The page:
Review by Crofty

"Depth and detail lost, but still worth playing."

So, where to begin with a game like this?

It's a difficult decision really, but the potentially best way to go about starting a review about The Elder Scrolls IV: Oblivion (henceforth – Oblivion) would be to say a little about the history of the series. Possibly boring to the thousands upon thousands of people who already know what Elder Scrolls is about, but still something necessary to such a review. In any case, all long-term fans need do is skip the next two paragraphs.

The Elder Scrolls games started a long time ago by a developer called Bethesda Softworks. The game's main aim was to give the player absolute freedom in the largest worlds imaginable. Arena was the first TES game to be released, and even today it's still difficult to find other games in that era to compare it to in sheer size and scope. And what followed that were two more games which managed to be even more in-depth and deeper than the original (something which a lot of modern day developers haven't achieved), these were Daggerfall and, of course, Morrowind.

With each instalment of TES we were greeted with a more involving and redefined experience. However, although each game managed to get generally better, it cannot be denied that Bethesda liked to chip out and remove certain features from each new game… and with this many of the hardcore fans began to see a nasty pattern.
That pattern is indeed present in Oblivion, though when compared to changes from Daggerfall to Morrowind it's not even on the same level – it's much much higher, and – by all accounts – much much worse.

Before the content changes are discussed though, it's best to describe what Oblivion is and how it functions as a game.

Once you begin to play Oblivion you're given a well presented and nicely laid out prologue. Basically the Emperor thinks his time is near and foresees a great danger to his beloved lands, and you end up being the potential hero to stop the end from happening (according to the Emperor's beliefs).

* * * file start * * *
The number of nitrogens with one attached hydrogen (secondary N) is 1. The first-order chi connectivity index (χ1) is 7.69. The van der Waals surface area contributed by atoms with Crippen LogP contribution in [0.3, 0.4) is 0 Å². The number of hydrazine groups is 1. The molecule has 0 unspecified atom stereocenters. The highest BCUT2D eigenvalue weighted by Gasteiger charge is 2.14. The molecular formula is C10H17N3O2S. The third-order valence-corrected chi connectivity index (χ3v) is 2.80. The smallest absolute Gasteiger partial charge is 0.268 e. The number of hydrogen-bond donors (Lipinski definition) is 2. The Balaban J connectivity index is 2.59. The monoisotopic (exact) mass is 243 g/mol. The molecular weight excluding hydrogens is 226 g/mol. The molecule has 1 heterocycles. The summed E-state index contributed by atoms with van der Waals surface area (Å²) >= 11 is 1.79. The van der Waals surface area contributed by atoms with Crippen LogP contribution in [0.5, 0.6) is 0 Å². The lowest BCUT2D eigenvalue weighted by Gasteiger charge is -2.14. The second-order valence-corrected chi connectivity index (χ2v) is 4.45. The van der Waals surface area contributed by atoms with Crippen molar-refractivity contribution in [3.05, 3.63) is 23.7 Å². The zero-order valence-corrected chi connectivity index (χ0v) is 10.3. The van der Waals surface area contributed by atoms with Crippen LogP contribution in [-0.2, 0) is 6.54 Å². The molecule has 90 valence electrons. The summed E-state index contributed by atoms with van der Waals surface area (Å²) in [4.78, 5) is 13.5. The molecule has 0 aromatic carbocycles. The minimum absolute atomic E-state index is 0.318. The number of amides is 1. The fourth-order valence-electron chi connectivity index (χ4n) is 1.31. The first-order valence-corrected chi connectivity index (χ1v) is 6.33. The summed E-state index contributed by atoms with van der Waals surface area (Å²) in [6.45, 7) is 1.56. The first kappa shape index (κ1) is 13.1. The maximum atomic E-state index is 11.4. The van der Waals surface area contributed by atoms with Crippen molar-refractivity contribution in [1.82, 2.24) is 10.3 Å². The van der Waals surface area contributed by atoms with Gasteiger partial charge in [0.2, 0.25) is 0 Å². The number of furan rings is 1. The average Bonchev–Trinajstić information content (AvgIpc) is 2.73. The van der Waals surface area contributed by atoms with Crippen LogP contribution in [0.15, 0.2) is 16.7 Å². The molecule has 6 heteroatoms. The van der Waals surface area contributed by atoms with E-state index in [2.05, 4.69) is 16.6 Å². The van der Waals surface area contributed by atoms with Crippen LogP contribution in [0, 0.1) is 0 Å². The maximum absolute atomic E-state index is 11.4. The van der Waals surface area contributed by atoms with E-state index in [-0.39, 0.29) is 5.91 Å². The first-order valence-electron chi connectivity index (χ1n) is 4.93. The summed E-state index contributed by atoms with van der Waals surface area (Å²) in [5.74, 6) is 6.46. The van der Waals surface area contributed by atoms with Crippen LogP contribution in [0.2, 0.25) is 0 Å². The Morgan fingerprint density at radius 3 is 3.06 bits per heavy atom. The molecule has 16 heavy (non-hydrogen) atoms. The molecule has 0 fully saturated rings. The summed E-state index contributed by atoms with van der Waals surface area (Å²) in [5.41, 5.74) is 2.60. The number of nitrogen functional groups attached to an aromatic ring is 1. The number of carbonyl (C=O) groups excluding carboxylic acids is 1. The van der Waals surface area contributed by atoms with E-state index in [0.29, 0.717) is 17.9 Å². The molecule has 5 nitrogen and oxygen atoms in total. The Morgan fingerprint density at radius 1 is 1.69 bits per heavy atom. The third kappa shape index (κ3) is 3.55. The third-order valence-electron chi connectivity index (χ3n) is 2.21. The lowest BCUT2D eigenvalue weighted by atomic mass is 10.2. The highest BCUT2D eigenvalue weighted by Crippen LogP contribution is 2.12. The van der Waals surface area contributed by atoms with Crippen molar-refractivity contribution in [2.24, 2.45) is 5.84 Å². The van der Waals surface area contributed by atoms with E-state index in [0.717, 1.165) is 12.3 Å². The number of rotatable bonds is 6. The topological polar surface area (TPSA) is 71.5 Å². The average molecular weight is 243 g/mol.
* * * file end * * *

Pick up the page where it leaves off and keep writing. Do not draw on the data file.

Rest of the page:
After watching the cut-scene you're straight into the thick of things in typical Elder Scrolls fashion as you create and design your avatar for the game. It's interesting to see how long people take on their character's appearance ~ Some merely opt for the default design, while others can spend hours fine tuning their creation… either way it's beneficial to be happy with your creation, as you're likely to be spending the best part of 100 hours with them.

Once your character has been designed you get to play around with the buttons and see how things work. Of course, most people won't know how the buttons works from the beginning, but that's all under control as the game gives you nice helpful hints and tips on what to do (which is what your first dungeon mostly consists of).

While you're in the first dungeon figuring out how the game works and plays, you will be slightly under-whelmed by the visuals. It's understandable that being in a dark and gloomy cave can't really express much visual flair, so it's best not to be upset on your first 30 minutes—1 hour playing the game.

After you eventually get through the game's tutorial laced cave, you're let loose outdoors and can finally see the true visuals without any hindrance. The introduction to the outside world is something you really anticipate while you make your way through the cave, and if you're someone who follows a game's release you'd be expecting absolutely superb graphics from Oblivion. However, what you get is a very colourful and cheery looking world, but once you glance a feet into the distance you get to see how ugly the game can be.

Actually being able to see mountains in the distance is amazing, but the use of extremely low-res textures to fill them out makes the whole thing look wrong. And even when you begin to go closer to these mountains and physically see textures changing you wonder how so much fuss was made about Oblivion's graphics in the first place. Put simply, it's a nice game to look at… but only if you stand still and not move about. Shame.

It brings out shades of Halo 2 when you see trees, rocks or indeed buildings suddenly ‘pop-up' out of thin air and then load through a series of textures before it finally decides on one fit-enough to look realistic. It's unfinished, and it really brings you out of the absorbing experience whenever you're just getting into the game.

The good news about Elder Scrolls games though is that the artistic visuals usually manage to be good enough to overshadow any technical hitches. In Morrowind we were treated to an extremely unique and beautiful world to explore, with castles built from mushrooms, and houses built from beetle-like shells. Oblivion, however, removes the trend for TES games to look artistically amazing, and settles for the stereo-typical Eastern Europe look. Something most of us have seen in countless other RPGs or MMORPGs.